Up early…

I get up very early in the morning, way before the crack of dawn but people say that’s a sign of old age – early to bed, early to rise. Well, say what you want. I remember the verse in English that goes like this, “Early to bed, early to rise…makes a man healthy and wise!” and some people would add in “wealthy” as well, “healthy, wealthy and wise“. LOL!!!

I do not venture out of the house and go anywhere though unless there are things I would need to buy at the central market (I hate going later as it gets so very crowded and noisy and hot) but on Sundays, I would make it a point to go to the petrol station to fill up the tank, never mind even if it is not really running on empty – blame it on my OCD but I would feel more comfortable going on the long drive to send my girl back to her school in the jungle with a full tank.

Usually I would go before 9.00 a.m. I’ve noticed that the Sunday crowd would not make its appearance that early and last Sunday, I decided to drop by here

Friends Kopitian

…to buy the fried or koi and chiew chu koi (tapioca cake)…

Or koi and chiew chu koi
*Archive photo*

…and tapao their mee mamak (RM4.00)…

Friends Kopitian mee mamak
*Archive photo*

…and fried pek koi, dry (RM4.50)…

Friends Kopitian fried pek koi, dry
*Archive photo*

…home for the ladies in the house for breakfast and I did say the other day in this post that I would like to go back there and give the kampua noodles a try.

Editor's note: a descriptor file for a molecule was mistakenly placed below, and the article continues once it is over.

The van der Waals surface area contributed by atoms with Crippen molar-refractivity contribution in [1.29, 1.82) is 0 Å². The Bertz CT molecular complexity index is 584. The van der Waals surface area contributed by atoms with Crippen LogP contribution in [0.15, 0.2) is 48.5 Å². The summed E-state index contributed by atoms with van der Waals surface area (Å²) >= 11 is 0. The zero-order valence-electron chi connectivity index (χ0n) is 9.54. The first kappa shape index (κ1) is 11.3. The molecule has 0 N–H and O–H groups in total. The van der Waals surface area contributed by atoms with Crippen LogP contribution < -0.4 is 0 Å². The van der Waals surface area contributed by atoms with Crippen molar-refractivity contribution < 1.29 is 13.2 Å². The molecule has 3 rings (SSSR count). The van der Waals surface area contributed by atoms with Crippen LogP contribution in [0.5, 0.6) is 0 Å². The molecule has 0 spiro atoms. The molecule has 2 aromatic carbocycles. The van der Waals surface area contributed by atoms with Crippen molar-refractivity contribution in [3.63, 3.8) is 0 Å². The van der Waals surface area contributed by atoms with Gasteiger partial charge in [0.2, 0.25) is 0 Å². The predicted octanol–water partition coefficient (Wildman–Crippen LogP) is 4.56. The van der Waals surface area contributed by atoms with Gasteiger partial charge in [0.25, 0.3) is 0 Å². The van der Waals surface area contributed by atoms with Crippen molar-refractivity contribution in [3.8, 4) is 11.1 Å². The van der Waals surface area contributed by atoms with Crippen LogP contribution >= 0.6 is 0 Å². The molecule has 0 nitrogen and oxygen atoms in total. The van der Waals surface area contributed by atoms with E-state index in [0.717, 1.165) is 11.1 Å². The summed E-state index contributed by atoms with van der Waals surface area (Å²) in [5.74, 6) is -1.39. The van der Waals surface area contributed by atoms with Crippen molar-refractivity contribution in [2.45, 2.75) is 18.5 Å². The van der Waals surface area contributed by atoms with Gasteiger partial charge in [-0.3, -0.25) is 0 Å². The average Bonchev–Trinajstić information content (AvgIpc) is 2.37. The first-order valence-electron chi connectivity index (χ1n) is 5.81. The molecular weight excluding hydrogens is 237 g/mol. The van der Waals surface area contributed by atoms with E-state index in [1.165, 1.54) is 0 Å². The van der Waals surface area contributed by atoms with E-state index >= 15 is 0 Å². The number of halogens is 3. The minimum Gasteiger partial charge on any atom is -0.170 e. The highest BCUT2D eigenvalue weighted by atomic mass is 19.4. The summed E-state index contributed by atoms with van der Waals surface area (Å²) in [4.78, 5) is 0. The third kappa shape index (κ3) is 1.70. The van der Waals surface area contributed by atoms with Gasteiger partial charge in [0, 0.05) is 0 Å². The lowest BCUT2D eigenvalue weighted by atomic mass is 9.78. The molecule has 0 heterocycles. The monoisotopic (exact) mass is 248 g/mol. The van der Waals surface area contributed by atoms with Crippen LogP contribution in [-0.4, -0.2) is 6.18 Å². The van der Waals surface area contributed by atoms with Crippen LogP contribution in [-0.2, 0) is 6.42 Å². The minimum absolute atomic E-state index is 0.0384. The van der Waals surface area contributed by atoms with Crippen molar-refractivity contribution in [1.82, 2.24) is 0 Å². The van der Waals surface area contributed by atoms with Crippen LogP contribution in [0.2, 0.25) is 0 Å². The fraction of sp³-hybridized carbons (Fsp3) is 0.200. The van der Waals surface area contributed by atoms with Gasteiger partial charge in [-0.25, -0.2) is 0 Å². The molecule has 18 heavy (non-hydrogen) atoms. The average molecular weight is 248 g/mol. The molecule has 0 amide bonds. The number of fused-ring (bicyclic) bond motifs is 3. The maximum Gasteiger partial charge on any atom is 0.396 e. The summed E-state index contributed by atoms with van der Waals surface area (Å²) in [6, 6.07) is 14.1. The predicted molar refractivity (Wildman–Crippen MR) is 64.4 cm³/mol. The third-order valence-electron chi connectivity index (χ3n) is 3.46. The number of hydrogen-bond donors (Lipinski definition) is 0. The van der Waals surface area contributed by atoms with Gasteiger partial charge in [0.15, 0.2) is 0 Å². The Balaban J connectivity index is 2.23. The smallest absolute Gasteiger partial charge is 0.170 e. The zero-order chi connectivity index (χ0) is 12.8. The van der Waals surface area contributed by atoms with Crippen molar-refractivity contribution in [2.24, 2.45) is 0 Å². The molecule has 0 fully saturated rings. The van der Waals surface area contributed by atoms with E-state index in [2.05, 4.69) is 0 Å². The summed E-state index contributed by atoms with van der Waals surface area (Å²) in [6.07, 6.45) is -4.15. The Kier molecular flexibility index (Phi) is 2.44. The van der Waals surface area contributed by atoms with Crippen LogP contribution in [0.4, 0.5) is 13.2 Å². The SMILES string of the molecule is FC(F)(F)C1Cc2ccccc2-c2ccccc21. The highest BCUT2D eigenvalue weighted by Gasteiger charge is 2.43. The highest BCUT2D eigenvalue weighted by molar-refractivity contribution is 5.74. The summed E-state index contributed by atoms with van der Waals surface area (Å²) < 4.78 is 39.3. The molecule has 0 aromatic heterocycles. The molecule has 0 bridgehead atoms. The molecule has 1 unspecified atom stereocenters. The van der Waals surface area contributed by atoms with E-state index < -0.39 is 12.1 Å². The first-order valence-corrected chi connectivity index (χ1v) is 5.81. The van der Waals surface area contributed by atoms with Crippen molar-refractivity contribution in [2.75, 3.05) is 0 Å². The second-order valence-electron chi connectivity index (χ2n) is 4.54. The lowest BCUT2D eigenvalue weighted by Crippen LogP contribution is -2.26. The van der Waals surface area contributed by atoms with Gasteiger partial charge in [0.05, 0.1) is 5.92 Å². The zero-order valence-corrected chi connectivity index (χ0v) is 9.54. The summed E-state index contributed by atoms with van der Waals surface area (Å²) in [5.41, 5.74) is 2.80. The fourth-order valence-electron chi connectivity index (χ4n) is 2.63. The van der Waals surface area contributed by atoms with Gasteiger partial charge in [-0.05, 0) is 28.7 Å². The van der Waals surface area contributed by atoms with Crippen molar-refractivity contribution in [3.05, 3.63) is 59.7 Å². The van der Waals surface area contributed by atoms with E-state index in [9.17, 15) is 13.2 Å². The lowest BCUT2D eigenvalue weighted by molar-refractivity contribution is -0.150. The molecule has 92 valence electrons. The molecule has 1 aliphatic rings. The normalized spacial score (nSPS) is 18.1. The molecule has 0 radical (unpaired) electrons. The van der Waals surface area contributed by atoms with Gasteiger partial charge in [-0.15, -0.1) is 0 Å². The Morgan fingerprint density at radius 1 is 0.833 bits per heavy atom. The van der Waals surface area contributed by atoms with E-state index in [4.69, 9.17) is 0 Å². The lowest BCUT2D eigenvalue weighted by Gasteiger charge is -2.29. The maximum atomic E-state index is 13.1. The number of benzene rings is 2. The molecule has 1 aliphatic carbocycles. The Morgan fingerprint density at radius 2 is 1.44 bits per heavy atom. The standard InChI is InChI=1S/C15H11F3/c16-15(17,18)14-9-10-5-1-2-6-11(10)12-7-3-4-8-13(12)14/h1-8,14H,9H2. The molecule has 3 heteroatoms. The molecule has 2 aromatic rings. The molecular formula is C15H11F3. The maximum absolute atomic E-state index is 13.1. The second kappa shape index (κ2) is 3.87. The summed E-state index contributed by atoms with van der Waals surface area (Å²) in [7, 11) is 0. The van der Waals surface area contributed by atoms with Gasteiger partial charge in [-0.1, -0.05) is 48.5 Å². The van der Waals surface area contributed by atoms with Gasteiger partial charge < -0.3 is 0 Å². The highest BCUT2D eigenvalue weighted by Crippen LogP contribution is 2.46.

Oopssss!!! I was so eager to dig in that I forgot to take a photograph before I did that so I had to put everything back together again and this was the best I could do…

Friends Kopitian kampua mee

…and I would say the actual presentation looked a bit better with the sprinkling of fried shallots and spring onion on top. It was all right, pretty much the same as many elsewhere…

Friends Kopitian 2

…though to me, it was not quite as nice as some of the notably better ones that we have in town.

Personally, I would much sooner go for the piansip

Friends Kopitian piansip, dry 1

…which I enjoyed very much more.

This is the dry version…

Friends Kopitian painsip, dry 2

…and yes, it was very nicely done – not oily, not wet and I did enjoy it very much, what with all that meat…

Friends Kopitian piansip dry 3